Exclusive Interview: “Sister Of Darkness” Writer R.H. Stavis


Despite what INXS may have insisted, not every single one of us has the devil inside. Which is good news for R.H. Stavis, an exorcist who also works as a screenwriter, and thus doesn’t have time to cast the demons out of your extended family. Though she did, oddly, find time to respond to my email questions about her new memoir, Sister Of Darkness: The Chronicles Of A Modern Exorcist (hardcover, Kindle), which she co-wrote with Sarah Durand.

R.H. Stavis Sister Of Darkness

Photo Credit: Michelle X Star


Sister Of Darkness is a memoir. But for those who don’t know you, who are you and what to do you?

My name is Rachel Stavis, and I am a nondenominational exorcist. I remove entities from people and places.

And what does ” nondenominational exorcist” mean?

I don’t work in any specific religious or even spiritual way. I’m not affiliated with a church, I’m not a shaman, I don’t carry a specific belief, other than that of Spirit itself. That gives me the opportunity to see and work with everyone from all backgrounds, as well as work with High Beings of all kinds. It’s expansive, not limited.

Memoirs take many forms. What tone did you strike with Sister Of Darkness — serious, light-hearted… — and why did you feel this would work best for it?

I think it’s a bit of all, to be honest. I felt like simply telling my story, in my own words, would work best because the subject matter is so controversial and has been, for the most part, told in dark, sinister terms. But there’s so much more to it than what people know, and not all of it is terrible and tragic.

Is Sister Of Darkness instructional at all? Like, will I learn how to conduct an exorcism from reading it, or will I just learn what makes you tick?

I definitely wouldn’t recommend that people try this at home. It’s an incredibly specialized thing that, even with my gift of sight, took years to cultivate and do correctly. But people will learn how to protect themselves from attachment and what they can do if they feel they have it already. That was the goal: telling the world about entity, why entity attaches, and how to help heal yourself and your life.

In writing Sister Of Darkness, did you look at anyone else’s memoirs to see what you should do?

No, and it’s for the same reason I won’t read works of fiction while I write fiction: I don’t like to be influenced in any way.

Now, you had help on Sister Of Darkness from Sarah Durand, who previously worked with professional soccer player Alex Morgan on her memoir, Breakaway, as well as pro basketball player Elena Delle Donne on hers, My Shot. First off, what exactly did Sarah do for the book? Did she co-write it, push you in the right directions, what?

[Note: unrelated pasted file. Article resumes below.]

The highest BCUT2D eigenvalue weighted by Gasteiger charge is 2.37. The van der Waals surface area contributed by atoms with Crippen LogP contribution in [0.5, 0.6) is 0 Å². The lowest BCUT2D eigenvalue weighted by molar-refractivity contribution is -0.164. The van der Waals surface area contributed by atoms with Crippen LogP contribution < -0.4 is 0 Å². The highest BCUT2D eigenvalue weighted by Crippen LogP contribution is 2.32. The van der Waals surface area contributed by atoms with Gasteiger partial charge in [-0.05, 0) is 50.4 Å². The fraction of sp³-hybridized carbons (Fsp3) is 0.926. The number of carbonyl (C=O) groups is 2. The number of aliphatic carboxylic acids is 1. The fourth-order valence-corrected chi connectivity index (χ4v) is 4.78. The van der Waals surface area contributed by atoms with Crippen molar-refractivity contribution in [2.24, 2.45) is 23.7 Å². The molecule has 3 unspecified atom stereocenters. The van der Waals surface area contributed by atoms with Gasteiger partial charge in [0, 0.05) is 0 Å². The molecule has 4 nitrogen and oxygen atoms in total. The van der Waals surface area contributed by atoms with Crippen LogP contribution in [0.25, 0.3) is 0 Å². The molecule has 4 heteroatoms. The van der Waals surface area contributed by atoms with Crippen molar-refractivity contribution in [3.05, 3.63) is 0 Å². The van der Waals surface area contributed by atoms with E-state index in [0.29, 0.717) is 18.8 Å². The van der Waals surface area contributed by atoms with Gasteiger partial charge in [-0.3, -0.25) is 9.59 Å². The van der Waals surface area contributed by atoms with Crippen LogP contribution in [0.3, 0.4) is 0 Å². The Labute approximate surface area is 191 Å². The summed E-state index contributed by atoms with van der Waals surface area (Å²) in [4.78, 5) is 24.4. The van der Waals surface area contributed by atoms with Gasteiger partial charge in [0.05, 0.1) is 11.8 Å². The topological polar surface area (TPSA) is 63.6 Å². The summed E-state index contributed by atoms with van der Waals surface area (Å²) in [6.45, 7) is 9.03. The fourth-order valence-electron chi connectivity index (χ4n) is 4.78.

She did both, really. It’s difficult to go through everything I know and pick out what’s most interesting, what needs further explanation, details, etc. She was an incredible guide through that process, because I’ve lived this life every day since day one.

So what made you think Sarah would be a good collaborator for Sister Of Darkness?

Sarah is great. She’s so easy to talk to and asks all the right questions. She also captures the story beautifully. I will write all my books with her.

Prior to writing Sister Of Darkness, you wrote some movies, TV shows, and video games. Why did you decide to write Sister Of Darkness as something else?

I felt like the audience I wanted to reach would be book first because there is just so much to explain, and so many details.

So has there been any interest in adapting Sister Of Darkness into a movie, TV show, or video game?

There has, but I can’t actually talk about it just yet. We are figuring everything out.

And if it was up to you, who would you cast in the lead role of, uh, you?

Well, I called dibs on Kristen Ritter before Jessica Jones, but now that she’s so fabulously busy, I’ll have to find someone else.

That reminds me, is there a movie, TV show, or game that gets exorcisms, right? Or close to it?

To be honest, not really. Exorcism shows and movies have really only shown one type of exorcism, the “movie style” kind, and that really only works for one kind of entity. There is so much more. What we see — or at least what we’ve seen so far — is just the tip of the iceberg.

R.H. Stavis Sister Of Darkness

Finally, if someone enjoys Sister Of Darkness, what real-life story of the demonic would you suggest they read and why that?

Though it’s “based” on a true story and is a work of fiction, [William Peter Blatty’s] The Exorcist is actually my favorite book. I know how that sounds, but it’s an incredible read. And if people want to expand on that further, they can look into the exorcism of Roland Doe, which is what inspired the story.



3 replies on “Exclusive Interview: “Sister Of Darkness” Writer R.H. Stavis”

To Holly, I recommend your son meet a Reiki healer. And/or find way to learn Heartfulness meditation. Keep your communication open with your son and stay present with him.

I am reading Sister of Darkness. Love it, but after reading this interview and realizing she or you no longer has time to do them exorcisums (?) I am sad. My son needs help. Badly. can you recommend someone? I am really enjoying the book and agree with what you or she says about entities. Very interesting. I will have to read the other books.

Hi Holly, I would highly recommend reaching out to Don Dickerman’s ministries. He has several books out on this very topic. He travels all around often times preaching to prisoners and holding deliverances if they request it. That’s what he covers in his books: Check out his web site: You can connect with his ministry team there and they will help you as you need. If you want to read his books in the meantime, the titles are: When Pigs Move In, Keep the Pigs Out, and People, Pigs, and Principalities (all by Don Dickerman).

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